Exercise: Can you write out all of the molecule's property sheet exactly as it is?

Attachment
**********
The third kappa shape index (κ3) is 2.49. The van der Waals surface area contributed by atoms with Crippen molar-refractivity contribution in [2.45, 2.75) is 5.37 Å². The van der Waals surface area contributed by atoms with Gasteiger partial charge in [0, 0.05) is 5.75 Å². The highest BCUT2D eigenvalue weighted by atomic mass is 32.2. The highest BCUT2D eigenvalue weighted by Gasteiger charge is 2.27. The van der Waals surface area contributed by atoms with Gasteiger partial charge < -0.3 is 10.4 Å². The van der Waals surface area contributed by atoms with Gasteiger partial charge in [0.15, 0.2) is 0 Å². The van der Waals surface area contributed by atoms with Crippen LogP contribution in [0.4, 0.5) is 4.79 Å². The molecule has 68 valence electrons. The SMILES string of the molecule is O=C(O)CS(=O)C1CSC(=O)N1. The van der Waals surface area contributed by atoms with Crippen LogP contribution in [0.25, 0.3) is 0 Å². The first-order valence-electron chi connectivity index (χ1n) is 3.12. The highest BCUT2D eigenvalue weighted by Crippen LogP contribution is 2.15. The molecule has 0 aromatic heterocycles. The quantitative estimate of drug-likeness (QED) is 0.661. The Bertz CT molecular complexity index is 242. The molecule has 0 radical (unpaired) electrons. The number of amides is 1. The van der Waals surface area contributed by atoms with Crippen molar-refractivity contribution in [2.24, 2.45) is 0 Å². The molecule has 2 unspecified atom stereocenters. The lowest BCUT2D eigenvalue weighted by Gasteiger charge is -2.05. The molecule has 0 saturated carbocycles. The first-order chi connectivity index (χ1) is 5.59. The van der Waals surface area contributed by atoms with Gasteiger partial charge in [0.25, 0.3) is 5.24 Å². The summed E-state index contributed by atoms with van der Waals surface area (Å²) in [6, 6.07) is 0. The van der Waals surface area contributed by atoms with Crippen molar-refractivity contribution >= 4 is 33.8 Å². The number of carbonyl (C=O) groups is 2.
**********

The third kappa shape index (κ3) is 2.49. The van der Waals surface area contributed by atoms with Crippen molar-refractivity contribution in [2.45, 2.75) is 5.37 Å². The van der Waals surface area contributed by atoms with Gasteiger partial charge in [0, 0.05) is 5.75 Å². The highest BCUT2D eigenvalue weighted by atomic mass is 32.2. The highest BCUT2D eigenvalue weighted by Gasteiger charge is 2.27. The van der Waals surface area contributed by atoms with Gasteiger partial charge < -0.3 is 10.4 Å². The van der Waals surface area contributed by atoms with Gasteiger partial charge in [0.15, 0.2) is 0 Å². The van der Waals surface area contributed by atoms with Crippen LogP contribution in [0.4, 0.5) is 4.79 Å². The molecule has 68 valence electrons. The SMILES string of the molecule is O=C(O)CS(=O)C1CSC(=O)N1. The van der Waals surface area contributed by atoms with Crippen LogP contribution in [0.25, 0.3) is 0 Å². The first-order valence-electron chi connectivity index (χ1n) is 3.12. The highest BCUT2D eigenvalue weighted by Crippen LogP contribution is 2.15. The molecule has 0 aromatic heterocycles. The quantitative estimate of drug-likeness (QED) is 0.661. The Bertz CT molecular complexity index is 242. The molecule has 0 radical (unpaired) electrons. The number of amides is 1. The van der Waals surface area contributed by atoms with Crippen molar-refractivity contribution in [2.24, 2.45) is 0 Å². The molecule has 2 unspecified atom stereocenters. The lowest BCUT2D eigenvalue weighted by Gasteiger charge is -2.05. The molecule has 0 saturated carbocycles. The first-order chi connectivity index (χ1) is 5.59. The van der Waals surface area contributed by atoms with Gasteiger partial charge in [0.25, 0.3) is 5.24 Å². The summed E-state index contributed by atoms with van der Waals surface area (Å²) in [6, 6.07) is 0. The van der Waals surface area contributed by atoms with Crippen molar-refractivity contribution >= 4 is 33.8 Å². The number of carbonyl (C=O) groups is 2.